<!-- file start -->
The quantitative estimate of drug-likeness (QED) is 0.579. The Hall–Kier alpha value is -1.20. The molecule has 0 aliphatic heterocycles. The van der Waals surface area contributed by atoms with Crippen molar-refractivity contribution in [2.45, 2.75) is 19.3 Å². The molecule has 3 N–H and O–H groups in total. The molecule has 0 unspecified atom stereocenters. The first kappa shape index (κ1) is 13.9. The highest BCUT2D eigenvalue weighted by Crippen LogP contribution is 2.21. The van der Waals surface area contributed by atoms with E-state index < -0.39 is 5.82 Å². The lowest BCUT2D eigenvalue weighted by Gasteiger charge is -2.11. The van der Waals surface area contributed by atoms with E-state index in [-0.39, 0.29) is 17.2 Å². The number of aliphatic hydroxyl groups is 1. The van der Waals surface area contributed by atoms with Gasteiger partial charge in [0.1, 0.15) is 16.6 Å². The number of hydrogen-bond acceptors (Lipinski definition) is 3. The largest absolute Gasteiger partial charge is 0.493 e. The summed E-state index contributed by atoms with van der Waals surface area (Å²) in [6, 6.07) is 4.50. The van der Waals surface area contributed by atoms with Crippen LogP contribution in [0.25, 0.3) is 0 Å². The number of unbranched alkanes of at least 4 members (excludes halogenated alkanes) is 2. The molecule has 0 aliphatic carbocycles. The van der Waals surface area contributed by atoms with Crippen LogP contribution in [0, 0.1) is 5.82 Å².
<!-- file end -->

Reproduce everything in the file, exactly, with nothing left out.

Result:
The quantitative estimate of drug-likeness (QED) is 0.579. The Hall–Kier alpha value is -1.20. The molecule has 0 aliphatic heterocycles. The van der Waals surface area contributed by atoms with Crippen molar-refractivity contribution in [2.45, 2.75) is 19.3 Å². The molecule has 3 N–H and O–H groups in total. The molecule has 0 unspecified atom stereocenters. The first kappa shape index (κ1) is 13.9. The highest BCUT2D eigenvalue weighted by Crippen LogP contribution is 2.21. The van der Waals surface area contributed by atoms with E-state index < -0.39 is 5.82 Å². The lowest BCUT2D eigenvalue weighted by Gasteiger charge is -2.11. The van der Waals surface area contributed by atoms with E-state index in [-0.39, 0.29) is 17.2 Å². The number of aliphatic hydroxyl groups is 1. The van der Waals surface area contributed by atoms with Gasteiger partial charge in [0.1, 0.15) is 16.6 Å². The number of hydrogen-bond acceptors (Lipinski definition) is 3. The largest absolute Gasteiger partial charge is 0.493 e. The summed E-state index contributed by atoms with van der Waals surface area (Å²) in [6, 6.07) is 4.50. The van der Waals surface area contributed by atoms with Crippen LogP contribution in [0.25, 0.3) is 0 Å². The number of unbranched alkanes of at least 4 members (excludes halogenated alkanes) is 2. The molecule has 0 aliphatic carbocycles. The van der Waals surface area contributed by atoms with Crippen LogP contribution in [0, 0.1) is 5.82 Å².